James Lynch, a director at Fair/Square Research and Projects, and an expert on migrant workers in Qatar, told The Guardian: “It is hard for employees in any context to refuse to go to work, but in systems like Qatar, where employers have extreme levels of control over workers, it would be particularly risky.”
He added: “New migration to Qatar has been halted as a result of the pandemic, so the impact of losing your job is now even worse than it would be anyway.”
Many have been outraged at the government’s response, with social media posts illustrating the extent of ill-feeling among members of Qatar’s migrant worker community.
“No one cares about our safety,” said one. “Do they think we don’t want to live? Do you think we don’t want to see our families?”
Another wrote: “We are not robots. We are not immune to the virus.”


Russian mediation reopens major highway in NE Syria

Updated 43 min 30 sec ago

Russian mediation reopens major highway in NE Syria

  • Syria records 20 new cases of coronavirus in largest single-day increase

BEIRUT/DAMASCUS: Traffic returned to a major highway in northeastern Syria for the first time in seven months on Monday, following Russian mediation to reopen parts of the road captured last year by Turkey-backed opposition fighters.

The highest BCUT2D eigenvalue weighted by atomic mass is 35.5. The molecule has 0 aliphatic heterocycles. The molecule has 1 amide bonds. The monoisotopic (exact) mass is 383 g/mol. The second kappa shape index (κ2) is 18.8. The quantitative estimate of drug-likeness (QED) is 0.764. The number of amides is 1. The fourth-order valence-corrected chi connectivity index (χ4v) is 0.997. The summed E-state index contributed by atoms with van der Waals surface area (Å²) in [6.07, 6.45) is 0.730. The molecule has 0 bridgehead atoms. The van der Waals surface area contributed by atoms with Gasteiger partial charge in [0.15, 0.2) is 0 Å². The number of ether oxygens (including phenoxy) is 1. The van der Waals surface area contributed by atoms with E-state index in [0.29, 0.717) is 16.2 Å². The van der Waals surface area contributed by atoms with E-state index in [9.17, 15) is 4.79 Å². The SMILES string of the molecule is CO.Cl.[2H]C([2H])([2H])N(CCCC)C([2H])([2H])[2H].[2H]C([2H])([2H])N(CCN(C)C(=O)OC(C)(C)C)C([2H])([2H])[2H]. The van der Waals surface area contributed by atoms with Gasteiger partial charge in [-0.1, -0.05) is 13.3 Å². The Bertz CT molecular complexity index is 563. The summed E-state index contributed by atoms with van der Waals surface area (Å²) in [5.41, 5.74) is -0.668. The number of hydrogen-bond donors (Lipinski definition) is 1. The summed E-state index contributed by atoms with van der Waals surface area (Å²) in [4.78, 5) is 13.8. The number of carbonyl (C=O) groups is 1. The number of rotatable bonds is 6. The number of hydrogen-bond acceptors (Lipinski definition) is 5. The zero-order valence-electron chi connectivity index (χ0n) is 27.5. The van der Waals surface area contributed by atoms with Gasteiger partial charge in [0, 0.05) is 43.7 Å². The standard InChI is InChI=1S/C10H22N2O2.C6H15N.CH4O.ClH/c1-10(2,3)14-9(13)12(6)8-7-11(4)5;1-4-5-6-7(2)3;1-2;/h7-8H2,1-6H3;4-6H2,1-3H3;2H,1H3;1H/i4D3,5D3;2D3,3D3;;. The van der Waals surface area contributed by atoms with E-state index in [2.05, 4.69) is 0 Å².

Syrian Kurdish media and a Syrian Kurdish official said several vehicles accompanied by Russian troops began driving in the morning between the northern towns of Ein Issa and Tal Tamr. 

The two towns are controlled by regime forces and Syrian Kurdish fighters while the area between them is mostly held by Turkey-backed opposition fighters.

Turkish troops and allied Syrian fighters captured parts of the highway known as M4 in October, when Ankara invaded northeastern Syria to drive away Syrian Kurdish fighters. The M4 links Syria’s coastal region all the way east to the Iraqi border.

Four convoys will drive on the M4 every day with two leaving from Tal Tamr and two from Ein Issa, according to the Kurdish ANHA news agency. The report said a convoy will leave from each town at 8 a.m., and another set of convoys will do the same, three hours later.

The ANHA agency added that the opening of the highway will shorten the trip between the two towns as people previously had to take roundabout, side roads.

“This is the first time the road has been opened” since October, said Mervan Qamishlo, a spokesman for the Kurdish-led and US-backed Syrian Democratic Forces.

Russia, a main power broker with Turkey in Syria, mediated the deal to reopen the highway, he said. Russia and Turkey back rival groups in Syria’s nine-year conflict.

Coronavirus cases

Syria reported 20 new cases of the novel coronavirus on Monday, the largest single-day increase to date.

The war-torn country has recorded 106 infections and four deaths so far, and new cases have increased in recent days with the return of Syrians from abroad.

Syria has kept an overnight curfew in place but has begun to open some of its economy after a lockdown. Doctors and relief groups worry that medical infrastructure ravaged by years of conflict would make a more serious outbreak deadly and difficult to fend off.